It infected 1/3 of world’s population, about 500 million, with a death toll of 10-20% depending on conditions. Unlike most infections, it killed the young and fit disproportionately. The death toll of c.50 million is probably a conservative one, as people often died of after-effects, related complications etc. From about 1920 war memorials started to go up in towns and villages round the world, but there are no memorials to the flu dead. It’s hard to imagine the scale – but think of how difficult it would be for life to go on with one in three people ill. Life did go on, by and large, in a population hardened by years of war, but even so, there are widespread reports of coffins piled up in the streets, the dead lying unburied, and children starving to death because their parents were lying dead in their beds. On one day in October 1918, at the height of the second wave, sixty people dropped dead in the street in London alone. 

 Why was it so bad?  I’m not an epidemiologist or scientist, but people in 1918 were often living in close quarters, in filthy trenches, army camps, and at home in factories and overcrowded housing conditions.  There was a great deal of movement of troops and support personnel. Think of how often today we get sick after travelling. On the home front, there were food shortages, low morale, and crucially a severe shortage of doctors and nurses, 50% of medical personnel on military service. Nobody was equipped to deal with a pandemic on this scale.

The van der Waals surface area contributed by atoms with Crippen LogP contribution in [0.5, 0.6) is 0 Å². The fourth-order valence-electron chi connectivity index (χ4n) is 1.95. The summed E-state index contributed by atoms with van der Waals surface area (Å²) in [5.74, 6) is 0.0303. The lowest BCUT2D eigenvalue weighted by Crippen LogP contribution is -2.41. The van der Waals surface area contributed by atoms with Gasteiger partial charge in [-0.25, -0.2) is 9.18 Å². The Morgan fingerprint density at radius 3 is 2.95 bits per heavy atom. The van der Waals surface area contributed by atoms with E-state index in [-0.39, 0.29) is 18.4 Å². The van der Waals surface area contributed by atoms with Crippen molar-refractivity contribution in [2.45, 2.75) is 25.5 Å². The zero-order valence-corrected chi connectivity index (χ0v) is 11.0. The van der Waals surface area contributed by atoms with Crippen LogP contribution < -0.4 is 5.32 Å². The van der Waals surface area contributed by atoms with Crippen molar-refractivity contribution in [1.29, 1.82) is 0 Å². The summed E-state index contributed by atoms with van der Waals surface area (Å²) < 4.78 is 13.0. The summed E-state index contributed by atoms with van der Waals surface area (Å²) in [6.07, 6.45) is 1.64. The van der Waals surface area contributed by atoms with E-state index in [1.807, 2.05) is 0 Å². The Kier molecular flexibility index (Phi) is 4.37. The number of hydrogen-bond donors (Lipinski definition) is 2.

Why isn’t it better known? I’ve described it as a horror story but we choose to remember other horrors – indeed remembering horror is important in helping us not to repeat the mistakes of the past. But this was horrific in a different way from war, and maybe people were scared to remember it because they knew how powerless they were to prevent its happening again. The medical profession had made improvements in public health and infection control in the 19th and early 20th C, and the war led to great strides in wound treatment, mental health, brain surgery, cosmetic surgery etc. Powerlessness against flu doesn’t fit that narrative of medical progress and confidence, and it was accepted that there was very little doctors could actually do. Nursing -- and luck -- played the greatest role.